Tomorrow we begin moving fruit bushes, strawberries and shrubs into new locations.  We’ve already decided to grow many of the companion plants in moveable tubs so they can be deployed where they’re most needed.  All this, remember is happening on 250 square metres of allotment, not RHS Wisley, so it’s entirely do-able. When the children left home I found myself still cooking for five (plus unexpected friends) for months. We can grow a great deal of what we need at the Potwell Inn, but we’re still learning how to moderate our sowing – I’ve just finished drying enough chilllies to keep us going for years.

IMG_6276.jpg

Yesterday we tried our third Jamie Oliver veggie recipe in a week.  I loved it but Madame wasn’t so keen and thought the halloumi was tasteless. I slept well enough last night after manually adjusting the kitchen clock but bizarrely I kept waking up to check whether my phone had reset itself, and then I woke at my normal ‘body clock’ time and had to force myself to stay in bed another hour.

 

Author: Dave Pole

I've spent my life doing a lot of things, all of them interesting and many of them great fun. When most people see my CV they probably think I'm making things up because it includes being a rather bad welder and engineering dogsbody, a potter, a groundsman and bus driver. I taught in a prison and in one of those ghastly old mental institutions as an art therapist and I spent ten years as a community artist. I was one of the founding members of Spike Island, which began life as Artspace Bristol. ! wrote a column for Bristol Evening Post (I got sacked three times, in which I take some pride) and I worked in local and network radio and then finally became an Anglican parish priest for 25 years, retiring at 68 when I realised that the institutional church and me were on different paths. What interests me? It would be easier to list what doesn't, but I love cooking and baking with our home grown ingredients. I'm fascinated by botany and wildlife in general, and botanical illustration. We have a camper van that takes us to the wild places, we love walking, especially in the hills, and we take too many photographs. But what really animates me is the question "what does it mean to be human?". I've spent my life exploring it in every possible way and the answer is ..... well, today it's sitting in the van in the rain and looking across Ramsey Sound towards Ramsey Island. But it might as easily be digging potatoes or making pickle, singing or finding an orchid or just sitting. But it sure as hell doesn't mean getting a promotion, beasting your co-workers or being obsequious to power, which ensured that my rise to greatness in the Church of England flatlined 30 years ago after about 2 days. But I'm still here and still searching for that elusive sweet spot, and I don't have to please anyone any more. Over the last 50 or so years we've had a succession of gardens, some more like wildernesses when we were both working full-time, but now we're back in the game with our two allotments in Bath.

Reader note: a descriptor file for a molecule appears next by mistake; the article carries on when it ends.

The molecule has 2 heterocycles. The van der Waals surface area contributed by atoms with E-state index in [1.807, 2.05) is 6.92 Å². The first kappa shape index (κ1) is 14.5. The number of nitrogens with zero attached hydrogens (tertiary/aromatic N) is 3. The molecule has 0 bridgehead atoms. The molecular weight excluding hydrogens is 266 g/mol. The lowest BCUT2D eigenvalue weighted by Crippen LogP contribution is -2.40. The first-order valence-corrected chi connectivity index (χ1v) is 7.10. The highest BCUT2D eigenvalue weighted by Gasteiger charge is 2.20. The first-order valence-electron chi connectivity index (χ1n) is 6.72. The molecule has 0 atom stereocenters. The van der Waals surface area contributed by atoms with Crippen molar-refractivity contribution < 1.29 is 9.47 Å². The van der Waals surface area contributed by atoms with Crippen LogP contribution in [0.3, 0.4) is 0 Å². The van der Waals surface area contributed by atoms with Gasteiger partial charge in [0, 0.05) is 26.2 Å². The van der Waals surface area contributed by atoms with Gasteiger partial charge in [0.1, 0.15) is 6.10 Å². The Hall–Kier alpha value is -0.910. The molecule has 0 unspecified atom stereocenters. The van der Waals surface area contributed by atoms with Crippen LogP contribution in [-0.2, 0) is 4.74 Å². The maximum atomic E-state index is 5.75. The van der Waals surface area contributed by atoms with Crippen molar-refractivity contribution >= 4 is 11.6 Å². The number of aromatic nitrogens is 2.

Leave a Reply

This site uses Akismet to reduce spam. Learn how your comment data is processed.